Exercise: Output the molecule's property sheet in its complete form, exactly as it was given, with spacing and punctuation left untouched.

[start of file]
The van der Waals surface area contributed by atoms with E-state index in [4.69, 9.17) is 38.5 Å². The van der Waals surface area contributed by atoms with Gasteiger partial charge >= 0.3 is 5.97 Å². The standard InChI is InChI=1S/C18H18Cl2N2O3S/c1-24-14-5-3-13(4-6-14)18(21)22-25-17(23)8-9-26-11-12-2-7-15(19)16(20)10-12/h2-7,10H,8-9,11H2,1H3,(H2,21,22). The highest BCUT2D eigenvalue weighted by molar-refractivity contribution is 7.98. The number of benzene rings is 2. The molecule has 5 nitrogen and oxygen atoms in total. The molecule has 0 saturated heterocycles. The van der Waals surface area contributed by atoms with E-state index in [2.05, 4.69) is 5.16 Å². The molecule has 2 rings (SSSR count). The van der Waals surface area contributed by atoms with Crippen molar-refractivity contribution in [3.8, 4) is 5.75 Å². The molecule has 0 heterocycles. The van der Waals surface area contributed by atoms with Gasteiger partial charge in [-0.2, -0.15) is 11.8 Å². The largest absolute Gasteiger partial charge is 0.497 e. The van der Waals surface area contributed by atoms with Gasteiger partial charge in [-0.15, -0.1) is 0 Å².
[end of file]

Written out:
The van der Waals surface area contributed by atoms with E-state index in [4.69, 9.17) is 38.5 Å². The van der Waals surface area contributed by atoms with Gasteiger partial charge >= 0.3 is 5.97 Å². The standard InChI is InChI=1S/C18H18Cl2N2O3S/c1-24-14-5-3-13(4-6-14)18(21)22-25-17(23)8-9-26-11-12-2-7-15(19)16(20)10-12/h2-7,10H,8-9,11H2,1H3,(H2,21,22). The highest BCUT2D eigenvalue weighted by molar-refractivity contribution is 7.98. The number of benzene rings is 2. The molecule has 5 nitrogen and oxygen atoms in total. The molecule has 0 saturated heterocycles. The van der Waals surface area contributed by atoms with E-state index in [2.05, 4.69) is 5.16 Å². The molecule has 2 rings (SSSR count). The van der Waals surface area contributed by atoms with Crippen molar-refractivity contribution in [3.8, 4) is 5.75 Å². The molecule has 0 heterocycles. The van der Waals surface area contributed by atoms with Gasteiger partial charge in [-0.2, -0.15) is 11.8 Å². The largest absolute Gasteiger partial charge is 0.497 e. The van der Waals surface area contributed by atoms with Gasteiger partial charge in [-0.15, -0.1) is 0 Å².